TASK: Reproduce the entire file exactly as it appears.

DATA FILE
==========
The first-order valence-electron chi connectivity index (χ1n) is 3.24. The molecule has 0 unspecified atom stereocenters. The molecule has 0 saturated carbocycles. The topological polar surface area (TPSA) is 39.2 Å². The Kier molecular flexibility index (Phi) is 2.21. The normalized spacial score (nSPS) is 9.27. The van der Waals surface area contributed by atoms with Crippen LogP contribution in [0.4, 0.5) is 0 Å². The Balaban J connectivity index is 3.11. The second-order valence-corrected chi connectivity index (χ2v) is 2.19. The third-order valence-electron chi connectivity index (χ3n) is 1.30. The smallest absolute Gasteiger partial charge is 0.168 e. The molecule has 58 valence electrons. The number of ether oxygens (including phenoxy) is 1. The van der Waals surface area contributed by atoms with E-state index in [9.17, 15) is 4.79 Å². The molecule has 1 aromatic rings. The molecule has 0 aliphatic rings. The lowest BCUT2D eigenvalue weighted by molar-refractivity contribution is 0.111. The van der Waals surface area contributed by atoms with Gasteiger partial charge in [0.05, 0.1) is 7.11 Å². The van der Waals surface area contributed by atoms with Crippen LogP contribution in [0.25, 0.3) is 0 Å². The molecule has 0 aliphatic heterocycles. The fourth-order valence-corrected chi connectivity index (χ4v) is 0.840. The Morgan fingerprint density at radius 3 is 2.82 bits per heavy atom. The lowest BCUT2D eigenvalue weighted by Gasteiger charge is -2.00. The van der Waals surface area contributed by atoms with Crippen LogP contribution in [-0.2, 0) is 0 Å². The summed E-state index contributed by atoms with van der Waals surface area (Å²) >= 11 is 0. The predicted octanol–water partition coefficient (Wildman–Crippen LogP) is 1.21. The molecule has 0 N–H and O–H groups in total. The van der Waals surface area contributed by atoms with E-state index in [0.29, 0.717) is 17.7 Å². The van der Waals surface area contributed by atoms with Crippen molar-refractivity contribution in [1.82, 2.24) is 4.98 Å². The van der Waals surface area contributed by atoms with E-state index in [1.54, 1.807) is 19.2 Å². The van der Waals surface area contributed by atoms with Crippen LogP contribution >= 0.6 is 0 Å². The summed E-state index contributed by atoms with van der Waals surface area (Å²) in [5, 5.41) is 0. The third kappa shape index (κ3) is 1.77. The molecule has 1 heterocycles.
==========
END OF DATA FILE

The first-order valence-electron chi connectivity index (χ1n) is 3.24. The molecule has 0 unspecified atom stereocenters. The molecule has 0 saturated carbocycles. The topological polar surface area (TPSA) is 39.2 Å². The Kier molecular flexibility index (Phi) is 2.21. The normalized spacial score (nSPS) is 9.27. The van der Waals surface area contributed by atoms with Crippen LogP contribution in [0.4, 0.5) is 0 Å². The Balaban J connectivity index is 3.11. The second-order valence-corrected chi connectivity index (χ2v) is 2.19. The third-order valence-electron chi connectivity index (χ3n) is 1.30. The smallest absolute Gasteiger partial charge is 0.168 e. The molecule has 58 valence electrons. The number of ether oxygens (including phenoxy) is 1. The van der Waals surface area contributed by atoms with E-state index in [9.17, 15) is 4.79 Å². The molecule has 1 aromatic rings. The molecule has 0 aliphatic rings. The lowest BCUT2D eigenvalue weighted by molar-refractivity contribution is 0.111. The van der Waals surface area contributed by atoms with Gasteiger partial charge in [0.05, 0.1) is 7.11 Å². The van der Waals surface area contributed by atoms with Crippen LogP contribution in [0.25, 0.3) is 0 Å². The molecule has 0 aliphatic heterocycles. The fourth-order valence-corrected chi connectivity index (χ4v) is 0.840. The Morgan fingerprint density at radius 3 is 2.82 bits per heavy atom. The lowest BCUT2D eigenvalue weighted by Gasteiger charge is -2.00. The van der Waals surface area contributed by atoms with Crippen LogP contribution in [-0.2, 0) is 0 Å². The summed E-state index contributed by atoms with van der Waals surface area (Å²) >= 11 is 0. The predicted octanol–water partition coefficient (Wildman–Crippen LogP) is 1.21. The molecule has 0 N–H and O–H groups in total. The van der Waals surface area contributed by atoms with E-state index in [0.29, 0.717) is 17.7 Å². The van der Waals surface area contributed by atoms with Crippen molar-refractivity contribution in [1.82, 2.24) is 4.98 Å². The van der Waals surface area contributed by atoms with E-state index in [1.54, 1.807) is 19.2 Å². The van der Waals surface area contributed by atoms with Crippen LogP contribution >= 0.6 is 0 Å². The summed E-state index contributed by atoms with van der Waals surface area (Å²) in [5, 5.41) is 0. The third kappa shape index (κ3) is 1.77. The molecule has 1 heterocycles.